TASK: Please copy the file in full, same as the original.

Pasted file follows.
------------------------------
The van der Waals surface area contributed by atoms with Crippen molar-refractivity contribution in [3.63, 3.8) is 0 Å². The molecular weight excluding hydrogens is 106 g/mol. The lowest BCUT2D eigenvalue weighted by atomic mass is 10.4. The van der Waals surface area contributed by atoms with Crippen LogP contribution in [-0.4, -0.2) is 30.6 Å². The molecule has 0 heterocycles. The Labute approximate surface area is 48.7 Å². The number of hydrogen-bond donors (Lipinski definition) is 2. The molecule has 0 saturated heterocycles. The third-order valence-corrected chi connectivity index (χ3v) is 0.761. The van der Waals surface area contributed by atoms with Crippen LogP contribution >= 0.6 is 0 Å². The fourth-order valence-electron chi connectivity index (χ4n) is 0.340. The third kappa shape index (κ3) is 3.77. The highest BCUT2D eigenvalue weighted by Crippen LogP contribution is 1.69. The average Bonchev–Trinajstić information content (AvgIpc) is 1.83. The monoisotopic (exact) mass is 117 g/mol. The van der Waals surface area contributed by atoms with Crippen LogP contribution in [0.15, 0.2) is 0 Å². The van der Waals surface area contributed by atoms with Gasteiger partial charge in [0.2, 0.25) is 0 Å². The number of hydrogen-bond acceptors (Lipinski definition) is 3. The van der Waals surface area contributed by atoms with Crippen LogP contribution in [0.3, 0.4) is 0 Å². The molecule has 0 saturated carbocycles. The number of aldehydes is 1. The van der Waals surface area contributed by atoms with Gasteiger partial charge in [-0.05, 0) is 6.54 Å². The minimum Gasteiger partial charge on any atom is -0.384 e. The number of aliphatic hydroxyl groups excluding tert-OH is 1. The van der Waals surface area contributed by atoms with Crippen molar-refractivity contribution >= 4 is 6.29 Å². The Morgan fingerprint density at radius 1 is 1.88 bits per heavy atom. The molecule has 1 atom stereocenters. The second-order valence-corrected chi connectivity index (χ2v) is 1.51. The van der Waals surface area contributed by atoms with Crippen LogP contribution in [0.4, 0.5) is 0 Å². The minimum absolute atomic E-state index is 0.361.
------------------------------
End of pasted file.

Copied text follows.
The van der Waals surface area contributed by atoms with Crippen molar-refractivity contribution in [3.63, 3.8) is 0 Å². The molecular weight excluding hydrogens is 106 g/mol. The lowest BCUT2D eigenvalue weighted by atomic mass is 10.4. The van der Waals surface area contributed by atoms with Crippen LogP contribution in [-0.4, -0.2) is 30.6 Å². The molecule has 0 heterocycles. The Labute approximate surface area is 48.7 Å². The number of hydrogen-bond donors (Lipinski definition) is 2. The molecule has 0 saturated heterocycles. The third-order valence-corrected chi connectivity index (χ3v) is 0.761. The van der Waals surface area contributed by atoms with Crippen LogP contribution >= 0.6 is 0 Å². The fourth-order valence-electron chi connectivity index (χ4n) is 0.340. The third kappa shape index (κ3) is 3.77. The highest BCUT2D eigenvalue weighted by Crippen LogP contribution is 1.69. The average Bonchev–Trinajstić information content (AvgIpc) is 1.83. The monoisotopic (exact) mass is 117 g/mol. The van der Waals surface area contributed by atoms with Crippen LogP contribution in [0.15, 0.2) is 0 Å². The van der Waals surface area contributed by atoms with Gasteiger partial charge in [0.2, 0.25) is 0 Å². The number of hydrogen-bond acceptors (Lipinski definition) is 3. The van der Waals surface area contributed by atoms with Crippen LogP contribution in [0.3, 0.4) is 0 Å². The molecule has 0 saturated carbocycles. The number of aldehydes is 1. The van der Waals surface area contributed by atoms with Gasteiger partial charge in [-0.05, 0) is 6.54 Å². The minimum Gasteiger partial charge on any atom is -0.384 e. The number of aliphatic hydroxyl groups excluding tert-OH is 1. The van der Waals surface area contributed by atoms with Crippen molar-refractivity contribution >= 4 is 6.29 Å². The Morgan fingerprint density at radius 1 is 1.88 bits per heavy atom. The molecule has 1 atom stereocenters. The second-order valence-corrected chi connectivity index (χ2v) is 1.51. The van der Waals surface area contributed by atoms with Crippen LogP contribution in [0.4, 0.5) is 0 Å². The minimum absolute atomic E-state index is 0.361.